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After a Slowdown, Funding Returns To Advertising Technologies

After a Slowdown, Funding Returns To Advertising Technologies
Written by Publishing Team

Advertising tech has seen its ups and downs in the past decade, but last month again shined a bright spotlight on the space with Meta announcing disappointing earnings due to Apple’s privacy changes and Google announcing plans for similar tracking modifications.

While such news can rattle an industry, it also can provide an opportunity for innovation—and that may be what some investors are betting on as 2021 was a banner year for those that power the technology of advertising.

Adtech (we’ll use the term sparingly since some hate it) actually has been a pretty robust industry among venture and growth investors for several years. Between 2015 and 2019, the sector saw pretty consistent investment—with an average of about $4.5 billion per year—even as a deal flow fell, according to Crunchbase data.

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However, 2020 brought change—there was a pandemic after all—as investment in the space fell through, with less than $3 billion going into the sector, according to Crunchabse. Last year though, like many other advertising sectors, saw a huge rebound with more than $6 billion in funding going to startups in advertising and this year is at a similar pace.

The largest rounds of this calendar year all occurred last month:

Fall and rise

Even as periods of consolidation and change have affected the sector, nothing quite had the impact on it as the double whammy in 2020.

The space, like many, saw a pullback in funding when COVID hit most of the US in March of that year. Just as funding in most sectors was picking up in June, Apple announced something that would shake the industry again.

The Cupertino, California-based tech giant announced privacy changes that allows users to opt out of ID for Advertisers, or IDFA as they are commonly called. Those IDFAs allow advertisers to track iOS users’ activity across apps to better target ads and measure the effectiveness of their campaigns.

That data was important to many in the industry to track and advertising management campaigns. To others it also presented an opportunity to build new ways to look at advertising.

A changing sector

Alex Austin—CEO at Branch and one of the people who prefers to stay away from the word “adtech”—said times in the space have changed from when many startups tried to squeeze themselves into an elongated advertising tech stack with dozens of supply- and demand-side platform providers and multiple ad networks.

“There is no margin there,” he said. “You need another angle.”

Austin sees the market breaking into two main areas. One is where companies—notably such as AppLovin— look at ways to create audiences and build relationships. The other is to have a more focused pure service and enterprise SaaS tool offerings—similar to what Branch or large programmatic marketing automation company The Trade Desk offers.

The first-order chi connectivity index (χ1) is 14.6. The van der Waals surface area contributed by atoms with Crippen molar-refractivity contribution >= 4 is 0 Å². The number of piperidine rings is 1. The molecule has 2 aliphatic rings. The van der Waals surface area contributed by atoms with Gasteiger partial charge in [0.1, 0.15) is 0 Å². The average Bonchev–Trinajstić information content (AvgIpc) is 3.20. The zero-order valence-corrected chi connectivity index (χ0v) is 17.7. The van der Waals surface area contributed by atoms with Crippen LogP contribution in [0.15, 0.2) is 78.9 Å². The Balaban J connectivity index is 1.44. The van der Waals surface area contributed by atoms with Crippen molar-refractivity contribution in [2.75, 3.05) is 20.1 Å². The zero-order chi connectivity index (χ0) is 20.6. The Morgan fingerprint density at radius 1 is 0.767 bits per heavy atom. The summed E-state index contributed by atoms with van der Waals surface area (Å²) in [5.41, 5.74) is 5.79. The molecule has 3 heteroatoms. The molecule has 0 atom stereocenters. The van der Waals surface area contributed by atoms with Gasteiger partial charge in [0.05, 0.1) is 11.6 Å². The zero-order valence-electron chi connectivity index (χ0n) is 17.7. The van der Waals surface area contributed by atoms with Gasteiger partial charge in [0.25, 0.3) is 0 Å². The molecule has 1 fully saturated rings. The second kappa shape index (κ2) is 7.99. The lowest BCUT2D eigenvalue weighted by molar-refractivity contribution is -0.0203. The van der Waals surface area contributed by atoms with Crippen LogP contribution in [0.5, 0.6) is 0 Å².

One of the things Branch—which Austin said he describes as a SaaS company, not “adtech”—does is help advertisers model the effectiveness of advertising campaigns. Software and other tooling has become an increasing part of advertising spend for companies as they try to analyze the effectiveness of campaigns—something that has become even harder with the new privacy restrictions from companies like Apple.

Before Apple’s changes came about, companies were able to get very granular in their advertising to consumers. Now those measurements are not as easy and new software and modeling can help advertisers see how campaigns are working even without that granular data they once had.

“The data is a little more clouded,” he said. “Now companies need modeling because it’s become a lot more complicated.”

The change in privacy has also clouded the outlook for large platforms that get a good chunk of their revenue from advertising. During last month’s earnings call that helped slice a healthy bit off of Meta’s value, the social media giant said the changes could cost them $10 billion in ad revenue this year. Google’s changes are set to take place in the next few years—although they promised to work more closely with developers.

However, just looking at Meta’s plight one can imagine how the privacy changes have driven demand in the advertising space for companies with services like Branch, which introduced its tool around 2018.

“I want to solve problems that will exist regardless of the platform,” Austin said. ‘“In Branch’s case, we’re helping app companies connect the dots across the customer journey, a problem that will exist no matter the platform or its policies.”

Eying change carefully

Although dollars are up in the space, some in the industry still fear that there has been a lack of funding in new, innovative startups, at least due to the privacy changes that have taken place or soon will.

Deal flow for funding has consistently decreased in the past eight years, from a high of nearly 1,300 announced deals in 2014 and 2015 to just 557 last year, according to Crunchbase data.

The changes Apple has already implemented and Google being in the process of doing so, is having a ripple effect on the industry leading to less investments in new “adtech” startups, said Paige Leidig, chief marketing officer at Santa Clara, California-based NetBase Quid, a consumer and market intelligence platform.

Leidig said on the other hand, VCs are having to invest more in existing startups as valuations have exploded from the depths of COVID.

“When analyzing the industry, the lack of new startup funding is reflective that there has not been much innovation or innovative technology in recent years,” he said.

Illustration: Dom Guzman

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Publishing Team